During the German occupation of France, Algerian black-market dealer Younes (Tahar Rahim) finds himself caught in the crossfire between an unsympathetic police force, whose prerogative feels increasingly blemished through a growing Nazi presence, and the French Resistance, with whom his cousin, Ali (Farid Larbi), is connected. Finding refuge in the city’s mosque, run by the earnest Si Kaddour Ben Ghabrit (Michael Lonsdale), Younes becomes entangled in a number of increasingly dangerous encounters between the opposing forces.
New to both director and lead, the experience of watching Free Men was surprisingly fresh, given the well-trodden central idea. A flair adorns the picture’s construction which, occasionally feeling a little cut-and-paste, works satisfactorily in building up tension. This tension is what drives the film; the numerous shifts are often successful in wrong-footing you, leading off in a direction not entirely suspected. Being set in such a tempestuous point in history, these feigned events are contextually relevant; one can only imagine the importance of secrecy and trust and the ultimatum of double-crossing in such uncertain times. Regardless, it does feel that the film could have pushed a little harder at certain narrative junctions, to take you deeper into places where the outcome is unknown.
Tahar Rahim’s portrayal of a paltry black-market-dealer-turned-police-informer, and eventually spy, is played with a cool and compelling, yet unassuming, charm. His employment of “less-is-more” constructs a performance of muted complexity which offsets successfully to the film’s “inspired by real events” backbone. Director Ismael Ferroukhi successfully teases out noteworthy performances in all the lead players; from Michael Lonsdale’s sage-like weariness to Mahmud Shalaby’s (as Salim Halali) ambiguous and seductive bar singer, the cast are effective and efficient.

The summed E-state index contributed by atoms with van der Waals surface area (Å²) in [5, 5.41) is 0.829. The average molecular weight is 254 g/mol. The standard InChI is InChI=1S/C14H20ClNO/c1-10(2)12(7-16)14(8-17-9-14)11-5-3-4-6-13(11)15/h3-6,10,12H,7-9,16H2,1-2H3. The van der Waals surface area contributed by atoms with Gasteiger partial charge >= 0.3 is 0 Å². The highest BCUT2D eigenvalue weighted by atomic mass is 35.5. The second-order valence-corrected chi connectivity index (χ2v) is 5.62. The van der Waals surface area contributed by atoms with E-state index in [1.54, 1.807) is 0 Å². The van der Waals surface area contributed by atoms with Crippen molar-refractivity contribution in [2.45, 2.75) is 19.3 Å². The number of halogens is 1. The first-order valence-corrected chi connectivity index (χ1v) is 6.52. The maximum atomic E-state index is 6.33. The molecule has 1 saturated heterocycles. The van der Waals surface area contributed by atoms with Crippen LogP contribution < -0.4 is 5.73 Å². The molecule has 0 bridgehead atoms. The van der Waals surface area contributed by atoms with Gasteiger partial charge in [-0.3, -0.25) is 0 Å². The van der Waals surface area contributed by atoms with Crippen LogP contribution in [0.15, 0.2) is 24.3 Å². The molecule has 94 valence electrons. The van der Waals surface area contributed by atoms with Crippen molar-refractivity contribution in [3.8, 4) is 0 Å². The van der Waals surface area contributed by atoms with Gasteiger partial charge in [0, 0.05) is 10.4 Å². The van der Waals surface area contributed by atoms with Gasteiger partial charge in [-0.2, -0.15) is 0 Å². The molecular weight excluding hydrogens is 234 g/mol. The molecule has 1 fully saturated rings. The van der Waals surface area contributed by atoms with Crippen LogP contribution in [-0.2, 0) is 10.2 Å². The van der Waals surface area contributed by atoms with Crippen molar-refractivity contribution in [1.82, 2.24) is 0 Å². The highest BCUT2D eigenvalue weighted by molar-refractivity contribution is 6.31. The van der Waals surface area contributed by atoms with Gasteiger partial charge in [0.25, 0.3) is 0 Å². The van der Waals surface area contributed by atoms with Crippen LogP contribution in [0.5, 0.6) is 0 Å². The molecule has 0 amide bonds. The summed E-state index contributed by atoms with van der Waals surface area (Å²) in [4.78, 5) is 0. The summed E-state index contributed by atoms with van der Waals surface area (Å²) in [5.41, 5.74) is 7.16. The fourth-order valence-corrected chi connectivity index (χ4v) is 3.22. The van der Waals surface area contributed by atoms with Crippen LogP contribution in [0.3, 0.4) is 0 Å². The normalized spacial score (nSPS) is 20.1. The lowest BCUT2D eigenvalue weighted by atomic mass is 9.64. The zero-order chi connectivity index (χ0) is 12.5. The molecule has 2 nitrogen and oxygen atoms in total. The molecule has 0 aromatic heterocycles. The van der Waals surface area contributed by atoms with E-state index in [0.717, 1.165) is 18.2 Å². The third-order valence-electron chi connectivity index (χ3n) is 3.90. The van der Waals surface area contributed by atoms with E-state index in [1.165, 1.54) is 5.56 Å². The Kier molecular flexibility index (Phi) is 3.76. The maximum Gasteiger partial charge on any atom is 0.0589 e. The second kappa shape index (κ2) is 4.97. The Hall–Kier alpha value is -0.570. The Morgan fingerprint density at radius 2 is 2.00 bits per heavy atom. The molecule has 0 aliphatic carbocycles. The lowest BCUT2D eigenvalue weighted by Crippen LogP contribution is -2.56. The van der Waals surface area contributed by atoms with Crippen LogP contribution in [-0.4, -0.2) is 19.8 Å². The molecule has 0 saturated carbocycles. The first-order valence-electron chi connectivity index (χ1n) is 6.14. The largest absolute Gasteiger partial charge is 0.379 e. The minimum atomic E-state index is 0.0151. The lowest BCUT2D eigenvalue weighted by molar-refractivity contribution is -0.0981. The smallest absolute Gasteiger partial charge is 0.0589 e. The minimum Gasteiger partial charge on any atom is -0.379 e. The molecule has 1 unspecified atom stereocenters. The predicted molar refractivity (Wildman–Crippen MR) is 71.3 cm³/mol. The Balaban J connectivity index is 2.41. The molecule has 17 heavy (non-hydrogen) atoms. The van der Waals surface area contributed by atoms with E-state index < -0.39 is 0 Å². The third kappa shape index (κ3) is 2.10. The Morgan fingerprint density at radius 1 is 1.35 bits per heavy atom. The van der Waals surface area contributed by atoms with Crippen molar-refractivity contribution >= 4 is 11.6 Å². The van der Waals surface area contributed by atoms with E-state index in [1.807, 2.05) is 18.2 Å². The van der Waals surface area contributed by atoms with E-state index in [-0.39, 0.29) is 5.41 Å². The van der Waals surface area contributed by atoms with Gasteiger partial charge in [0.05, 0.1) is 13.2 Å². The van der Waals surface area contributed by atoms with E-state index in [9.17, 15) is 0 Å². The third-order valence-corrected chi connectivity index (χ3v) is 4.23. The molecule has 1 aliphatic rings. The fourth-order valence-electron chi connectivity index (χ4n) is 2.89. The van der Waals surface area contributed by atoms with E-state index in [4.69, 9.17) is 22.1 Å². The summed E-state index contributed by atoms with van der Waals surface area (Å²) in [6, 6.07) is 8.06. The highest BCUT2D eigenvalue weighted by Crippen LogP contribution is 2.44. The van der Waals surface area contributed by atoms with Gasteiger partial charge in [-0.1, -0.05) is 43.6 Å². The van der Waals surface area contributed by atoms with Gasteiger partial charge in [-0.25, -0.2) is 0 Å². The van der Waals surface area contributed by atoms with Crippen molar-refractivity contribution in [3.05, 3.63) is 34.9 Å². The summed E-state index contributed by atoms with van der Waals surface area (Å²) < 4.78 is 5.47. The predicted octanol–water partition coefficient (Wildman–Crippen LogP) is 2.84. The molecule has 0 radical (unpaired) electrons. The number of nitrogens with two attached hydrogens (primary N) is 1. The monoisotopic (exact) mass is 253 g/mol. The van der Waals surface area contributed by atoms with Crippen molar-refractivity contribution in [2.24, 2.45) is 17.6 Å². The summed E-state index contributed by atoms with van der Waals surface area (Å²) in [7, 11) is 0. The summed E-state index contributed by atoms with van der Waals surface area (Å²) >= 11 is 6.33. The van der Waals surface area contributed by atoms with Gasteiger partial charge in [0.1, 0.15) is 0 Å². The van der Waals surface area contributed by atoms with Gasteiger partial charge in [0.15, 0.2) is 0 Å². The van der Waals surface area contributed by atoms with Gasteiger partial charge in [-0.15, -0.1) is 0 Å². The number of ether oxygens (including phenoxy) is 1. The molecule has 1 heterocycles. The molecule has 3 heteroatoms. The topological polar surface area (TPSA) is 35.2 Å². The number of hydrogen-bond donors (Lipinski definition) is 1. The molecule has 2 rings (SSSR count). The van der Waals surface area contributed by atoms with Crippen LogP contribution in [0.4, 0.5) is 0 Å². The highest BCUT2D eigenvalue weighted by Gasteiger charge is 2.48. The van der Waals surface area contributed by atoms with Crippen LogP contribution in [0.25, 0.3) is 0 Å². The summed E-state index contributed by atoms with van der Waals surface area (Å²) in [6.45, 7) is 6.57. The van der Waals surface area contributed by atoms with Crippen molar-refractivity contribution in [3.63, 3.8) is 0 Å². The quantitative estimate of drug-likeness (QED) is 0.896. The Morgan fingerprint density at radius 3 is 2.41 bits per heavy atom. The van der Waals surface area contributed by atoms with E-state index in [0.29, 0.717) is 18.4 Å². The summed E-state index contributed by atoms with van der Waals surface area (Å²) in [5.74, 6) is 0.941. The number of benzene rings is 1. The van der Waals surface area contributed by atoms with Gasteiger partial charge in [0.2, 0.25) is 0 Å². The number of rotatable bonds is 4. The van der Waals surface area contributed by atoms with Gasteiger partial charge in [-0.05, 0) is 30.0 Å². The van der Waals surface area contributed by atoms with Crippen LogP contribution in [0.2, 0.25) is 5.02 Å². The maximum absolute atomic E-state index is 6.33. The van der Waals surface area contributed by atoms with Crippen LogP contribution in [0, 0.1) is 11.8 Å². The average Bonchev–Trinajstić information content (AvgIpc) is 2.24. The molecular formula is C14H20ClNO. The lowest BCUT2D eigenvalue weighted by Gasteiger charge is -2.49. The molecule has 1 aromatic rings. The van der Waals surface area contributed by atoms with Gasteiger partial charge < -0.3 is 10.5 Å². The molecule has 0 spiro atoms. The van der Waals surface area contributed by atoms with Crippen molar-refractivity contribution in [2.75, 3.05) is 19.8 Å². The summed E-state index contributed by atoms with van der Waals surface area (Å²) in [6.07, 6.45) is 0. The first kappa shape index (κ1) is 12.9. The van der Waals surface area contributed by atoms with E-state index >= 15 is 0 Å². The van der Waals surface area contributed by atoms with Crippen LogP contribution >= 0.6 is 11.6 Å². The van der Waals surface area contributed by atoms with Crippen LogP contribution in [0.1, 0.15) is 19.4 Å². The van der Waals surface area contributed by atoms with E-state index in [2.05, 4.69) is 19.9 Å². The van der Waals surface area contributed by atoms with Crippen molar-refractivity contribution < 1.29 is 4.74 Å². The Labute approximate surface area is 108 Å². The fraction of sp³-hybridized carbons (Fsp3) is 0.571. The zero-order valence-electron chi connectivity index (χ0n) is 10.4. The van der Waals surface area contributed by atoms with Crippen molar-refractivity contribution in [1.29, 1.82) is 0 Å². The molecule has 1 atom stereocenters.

Ferroukhi also proves himself skilled in navigating budgetary constraints, successfully extracting a sense of the 1940s Parisian-Muslim world through well-chosen angles and locations. Yet, most importantly, this resourceful approach never feels at the expense of the film’s visual pleasures. Free Men is often a very attractive film to watch: from the pure and serene mosque interiors to the open expanse of French countryside, the aesthetically diligent combines with the emotionally rich to evoke some surprisingly dramatic images. Accompanying the strong cinematography are numerous Arabian-tinged musical numbers, most of which are sung by Salim. These add a great dose of colour and personality to the picture. The score is, in itself, a character, recognisably humming the spirit and origins of the homeland, regaling the past, meditating upon the uncertainty of the future. These musical interludes also act to magnify the sequences situated directly around them: discreet and uncertain exchanges can suddenly be punctured by a stunning throated warble, a thud of a drum and an excited lick on an Arabian flute. In an instance, the music can also reflect the fear and pain of the present.
Free Men provides enough flair and excitement as a period thriller to sustain itself throughout its running time, yet it is the subtle narrative feigns, intriguing ambiguity, unassuming hero and burning subtext which elevate it above the pack.
Watch the trailer for Free Men here: